Monday, January 4, 2010

Greater Risk of Heart Attack in Winter Months

According to the American Heart Association, symptoms of a heart attack can either be intense and occur all of a sudden or begin slowly, causing only slight discomfort. Many people are unaware that as cold air is inhaled, the body attempts to stop the loss of heat by narrowing blood vessels (Dr. Holly Anderson, New York-Presbyterian Hospital/Weill Cornell Medical Center).

When blood vessels constrict, blood pressure goes up, causing a possible reduction in the amount of oxygen reaching the heart. This response to frigid air increases the risk of heart attack for anyone performing a strenuous activity, such as shoveling snow, and those with heart problems.

Common heart attack symptoms from the American Heart Association:

  • Pain, discomfort or a squeezing sensation in the chest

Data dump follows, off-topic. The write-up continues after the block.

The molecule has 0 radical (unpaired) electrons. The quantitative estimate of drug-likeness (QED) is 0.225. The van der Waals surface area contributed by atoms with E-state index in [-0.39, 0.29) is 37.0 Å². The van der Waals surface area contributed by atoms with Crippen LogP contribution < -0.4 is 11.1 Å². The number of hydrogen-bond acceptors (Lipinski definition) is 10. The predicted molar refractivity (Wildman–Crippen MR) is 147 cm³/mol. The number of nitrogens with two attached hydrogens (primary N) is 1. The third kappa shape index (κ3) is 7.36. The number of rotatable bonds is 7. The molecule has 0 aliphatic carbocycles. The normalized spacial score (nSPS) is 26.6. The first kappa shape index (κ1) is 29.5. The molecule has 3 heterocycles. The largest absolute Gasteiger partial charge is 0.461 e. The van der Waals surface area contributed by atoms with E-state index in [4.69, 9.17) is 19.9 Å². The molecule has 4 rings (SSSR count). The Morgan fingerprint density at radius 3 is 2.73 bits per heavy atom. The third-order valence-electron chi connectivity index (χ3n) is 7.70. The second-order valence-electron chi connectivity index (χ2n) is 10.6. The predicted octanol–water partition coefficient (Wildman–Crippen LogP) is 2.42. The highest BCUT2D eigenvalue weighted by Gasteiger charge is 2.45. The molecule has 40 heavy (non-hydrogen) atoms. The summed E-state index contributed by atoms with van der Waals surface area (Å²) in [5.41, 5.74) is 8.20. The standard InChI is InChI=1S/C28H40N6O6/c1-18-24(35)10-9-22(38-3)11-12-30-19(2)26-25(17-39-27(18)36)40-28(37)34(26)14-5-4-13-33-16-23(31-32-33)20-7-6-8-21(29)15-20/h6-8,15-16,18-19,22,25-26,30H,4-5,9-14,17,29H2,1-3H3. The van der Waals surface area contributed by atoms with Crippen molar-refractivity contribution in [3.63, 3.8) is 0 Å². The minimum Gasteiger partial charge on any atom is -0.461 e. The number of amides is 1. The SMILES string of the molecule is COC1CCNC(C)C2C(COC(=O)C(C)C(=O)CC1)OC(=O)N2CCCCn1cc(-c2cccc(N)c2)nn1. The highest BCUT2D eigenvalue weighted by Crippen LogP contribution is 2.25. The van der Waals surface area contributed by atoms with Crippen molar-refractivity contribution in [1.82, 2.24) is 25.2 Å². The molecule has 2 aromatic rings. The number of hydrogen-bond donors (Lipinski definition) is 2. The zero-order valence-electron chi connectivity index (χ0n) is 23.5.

• Pain in the arms, back, neck or jaw
  • Shortness of breath
  • Nausea or a cold sweat

According to Dr. Anderson, a person can lessen their risk of heart attack in the winter months by stretching or walking before shoveling snow, dressing properly for the weather, using less strenuous methods of shoveling and taking 15 minute rests after shoveling for 15 minutes. Covering the mouth and nose with a scarf while outdoors can help to warm the air before inhaling, causing less vessel constriction. Smokers, those who are overweight and those who have already experienced a heart attack should consult their doctor before shoveling snow or performing other strenuous activities.

Be sure to take any possible heart attack symptoms seriously and seek medical attention immediately. If you or a loved one has experienced a delay in diagnosis or treatment of a heart attack, contact the cardiac malpractice attorneys at Silberstein, Awad & Miklos, P.C. today to schedule your free consultation. We serve clients with Queens heart attack, Brooklyn heart attack, Bronx heart attack and Long Island heart attack cases.

Call us toll-free, 1-877-ASK4SAM and visit us online at

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